This will , however, not have any impact on the supply to consumers

Drought in Mysore and Chamarajanagar districts, which are among the highest milk producing districts in Karnataka, has taken its toll on milk production as the average daily milk procurement by Mysore Milk Union has declined by nearly 1 lakh litres in the last couple of months.

The scarcity of water and green fodder in rural areas of the two districts has hit milk production. The union currently procures 4.62 lakh litres of milk a day.

The drop in production will not have any impact on the supply to consumers as only 2.3 lakh litres of milk is packaged every day by the union for distribution in Mysore and Chamarajanagar districts under the brand name Nandini.

Every day, about 40,000 litres of milk is used for making curd, 40,000 litres of milk is supplied to Kerala, 5,000 litres of milk is converted into milk powder and the remaining is sent to Mother Dairy, Yelahanka, Bangalore, and the hi-tech milk powder making unit at Channarayapatna in Hassan district.

“Ours (the Mysore milk union) is a surplus milk producing union. Monsoon failure and lack of green fodder has, no doubt, resulted in decreased production,” said Suresh Babu, managing director, Mysore Milk Union.

Mr. Babu told The Hindu that the Board of Directors of the union met here recently and the representatives of producers had raised the issue of water crisis in rural areas. The producers were making efforts to ensure water for their animals from alternative sources, he added.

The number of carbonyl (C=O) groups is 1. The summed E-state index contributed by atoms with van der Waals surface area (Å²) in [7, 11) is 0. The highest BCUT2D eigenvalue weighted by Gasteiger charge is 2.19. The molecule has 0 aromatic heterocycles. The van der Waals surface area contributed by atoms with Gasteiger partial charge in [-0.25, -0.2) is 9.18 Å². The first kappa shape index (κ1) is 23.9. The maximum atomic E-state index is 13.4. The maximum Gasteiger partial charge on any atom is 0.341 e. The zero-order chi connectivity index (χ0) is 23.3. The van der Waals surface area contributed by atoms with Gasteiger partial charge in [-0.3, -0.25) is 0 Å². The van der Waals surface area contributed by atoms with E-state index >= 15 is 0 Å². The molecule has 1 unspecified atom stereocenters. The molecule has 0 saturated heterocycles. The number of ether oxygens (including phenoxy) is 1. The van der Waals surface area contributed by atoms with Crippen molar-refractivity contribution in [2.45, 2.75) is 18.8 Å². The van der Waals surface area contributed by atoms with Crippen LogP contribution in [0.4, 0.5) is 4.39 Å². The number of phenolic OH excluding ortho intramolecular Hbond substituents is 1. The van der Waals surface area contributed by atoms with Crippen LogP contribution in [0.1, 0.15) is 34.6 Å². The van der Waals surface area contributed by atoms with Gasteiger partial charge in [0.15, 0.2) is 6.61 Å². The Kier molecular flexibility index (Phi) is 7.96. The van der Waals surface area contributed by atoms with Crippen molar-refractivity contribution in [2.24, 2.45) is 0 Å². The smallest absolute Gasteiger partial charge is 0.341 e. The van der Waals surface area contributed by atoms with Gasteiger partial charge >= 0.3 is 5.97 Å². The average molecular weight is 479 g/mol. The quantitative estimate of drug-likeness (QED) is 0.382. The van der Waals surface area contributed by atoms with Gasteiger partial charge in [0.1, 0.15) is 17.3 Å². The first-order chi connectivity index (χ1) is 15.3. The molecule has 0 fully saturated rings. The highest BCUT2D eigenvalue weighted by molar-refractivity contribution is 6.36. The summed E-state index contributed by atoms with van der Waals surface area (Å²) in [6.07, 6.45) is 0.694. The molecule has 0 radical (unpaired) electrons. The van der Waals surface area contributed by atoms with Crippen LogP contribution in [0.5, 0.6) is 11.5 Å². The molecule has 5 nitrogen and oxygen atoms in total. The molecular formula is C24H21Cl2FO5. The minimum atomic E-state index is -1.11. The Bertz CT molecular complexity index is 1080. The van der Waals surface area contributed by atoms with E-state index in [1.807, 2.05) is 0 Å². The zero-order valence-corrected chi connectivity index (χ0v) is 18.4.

Nearly 2 lakh litres of milk from Mysore Milk Union was being sent every day to Mother Dairy in Bangalore, the milk powder plant at Channarayapatna, and the dairy at Asangi in Jamkhandi for production of milk powder during the “flush season” in June-July last year. An average of 5.2 lakh litres of milk was procured daily during the flush season last year, he said.

The surplus milk procured by the union has been converted into milk powder in these dairies and stored in deep freezers.

Sources said that one of the reasons for the dip in milk production in Mysore and Chamarajanagar districts was distress sale of livestock triggered by fodder shortage.